Friday, 16 September 2011

Why Evolution is True - response to criticisms

Hello everyone. Thanks for the responses. I generally don't respond to responses but I feel that these below deserve some clarifications. Thank you for taking your time to write responses and think about the material.

1. "Believers in what?" - you answered your own question. A Creator.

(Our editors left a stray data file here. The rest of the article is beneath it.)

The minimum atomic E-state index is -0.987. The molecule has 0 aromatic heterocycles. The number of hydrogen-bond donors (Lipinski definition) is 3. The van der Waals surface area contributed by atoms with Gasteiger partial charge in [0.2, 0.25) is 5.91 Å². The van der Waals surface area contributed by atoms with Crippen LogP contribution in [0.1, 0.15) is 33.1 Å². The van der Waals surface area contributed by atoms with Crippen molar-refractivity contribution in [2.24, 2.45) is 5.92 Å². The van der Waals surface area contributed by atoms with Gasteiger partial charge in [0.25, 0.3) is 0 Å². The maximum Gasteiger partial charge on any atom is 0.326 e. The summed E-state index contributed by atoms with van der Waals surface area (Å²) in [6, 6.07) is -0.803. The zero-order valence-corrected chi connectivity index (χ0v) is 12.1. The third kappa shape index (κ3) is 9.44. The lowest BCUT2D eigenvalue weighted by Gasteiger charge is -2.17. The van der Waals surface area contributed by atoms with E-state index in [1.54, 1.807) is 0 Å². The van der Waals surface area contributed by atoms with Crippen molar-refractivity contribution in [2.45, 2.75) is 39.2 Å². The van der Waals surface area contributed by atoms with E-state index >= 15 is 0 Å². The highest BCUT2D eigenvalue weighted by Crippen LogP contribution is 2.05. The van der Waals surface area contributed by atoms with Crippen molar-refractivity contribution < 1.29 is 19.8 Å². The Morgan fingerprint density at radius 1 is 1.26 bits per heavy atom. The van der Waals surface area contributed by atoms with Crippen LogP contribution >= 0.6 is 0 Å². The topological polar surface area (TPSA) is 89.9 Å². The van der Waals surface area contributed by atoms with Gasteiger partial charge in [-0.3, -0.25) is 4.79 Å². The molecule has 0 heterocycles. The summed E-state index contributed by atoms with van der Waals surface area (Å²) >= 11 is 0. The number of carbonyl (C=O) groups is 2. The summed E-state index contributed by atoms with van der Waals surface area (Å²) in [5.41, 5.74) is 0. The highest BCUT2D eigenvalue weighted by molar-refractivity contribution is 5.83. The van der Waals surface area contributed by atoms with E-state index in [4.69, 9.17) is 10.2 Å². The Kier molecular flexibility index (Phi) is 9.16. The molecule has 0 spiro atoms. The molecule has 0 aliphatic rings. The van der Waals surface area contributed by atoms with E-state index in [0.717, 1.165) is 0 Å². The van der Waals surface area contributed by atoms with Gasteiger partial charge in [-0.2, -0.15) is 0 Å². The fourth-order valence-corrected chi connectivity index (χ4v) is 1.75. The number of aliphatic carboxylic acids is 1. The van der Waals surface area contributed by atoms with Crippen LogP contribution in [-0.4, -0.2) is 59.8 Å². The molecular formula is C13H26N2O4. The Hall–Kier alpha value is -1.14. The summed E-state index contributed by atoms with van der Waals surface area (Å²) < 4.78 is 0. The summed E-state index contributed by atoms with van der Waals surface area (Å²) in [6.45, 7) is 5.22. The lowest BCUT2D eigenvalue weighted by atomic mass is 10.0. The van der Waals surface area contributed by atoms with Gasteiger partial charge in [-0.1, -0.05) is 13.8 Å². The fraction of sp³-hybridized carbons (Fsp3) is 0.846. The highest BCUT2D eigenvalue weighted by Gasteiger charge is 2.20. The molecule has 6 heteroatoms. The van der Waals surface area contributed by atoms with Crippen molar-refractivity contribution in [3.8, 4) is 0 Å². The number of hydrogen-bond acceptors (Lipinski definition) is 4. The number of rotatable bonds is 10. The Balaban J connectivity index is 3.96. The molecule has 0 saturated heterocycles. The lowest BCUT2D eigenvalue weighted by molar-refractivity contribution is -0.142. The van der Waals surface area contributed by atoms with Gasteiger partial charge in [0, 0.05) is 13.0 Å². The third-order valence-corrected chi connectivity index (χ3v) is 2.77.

2. If you became a believer through reason rather than childhood brainwashing, that's ok. You're a sample of one, a statistical outlier. We'd need to do a statistical analysis of data to find out the correlation between belief and childhood brainwashing. I wager that we'll find a strong correlation - simply because otherwise there would be a completely even distribution of religions across the planet - if it were based on reason. E.g. the statistics would not show that the majority of christian children belong to christian parents. Look at it this way. The evidence and reasons in favour of belief favour a number of different religions in different ways. Each religion may have statistically the same chances as any other; there doesn't seem to be, from my indifferent point of view, a good reason to choose one or another. So, if that's true, then we'd expect to see a statistical smear of belief over areas, rather than strongly geographical areas defining belief. IE the English-speaking world is mostly Christian - why? Is it because Christianity is obviously true if you speak English, or is it because of historical brainwashing? I think the latter. Ditto Islam, Hinduism, etc. Of course people can individually choose to go for something different, e.g. English-speaking hippies in California following Hinduism of a sort - but that is an outlier. It also has nothing to do with my basic premise that the reason evolution irks believers is because it threatens religion and they've been largely brainwashed. Geography is the proof. Think about cliques like the Amish, or how you can get Hassidic Jews in New York who don't know who Elvis is (Cf. Penn Jillette). It's the same thing: the only explanation I can think of for the overwhelming correlation between belief, geography, language, and specific religious background, is cultural brainwashing. I don't mean the term 'brainwashing' pejoratively. I'm using it as shorthand for 'deterministically led by social pressures and family bonds to believe that P, where P is any arbitrary non-verifiable cultural statement.' I just don't want to type that whole long spiel every time.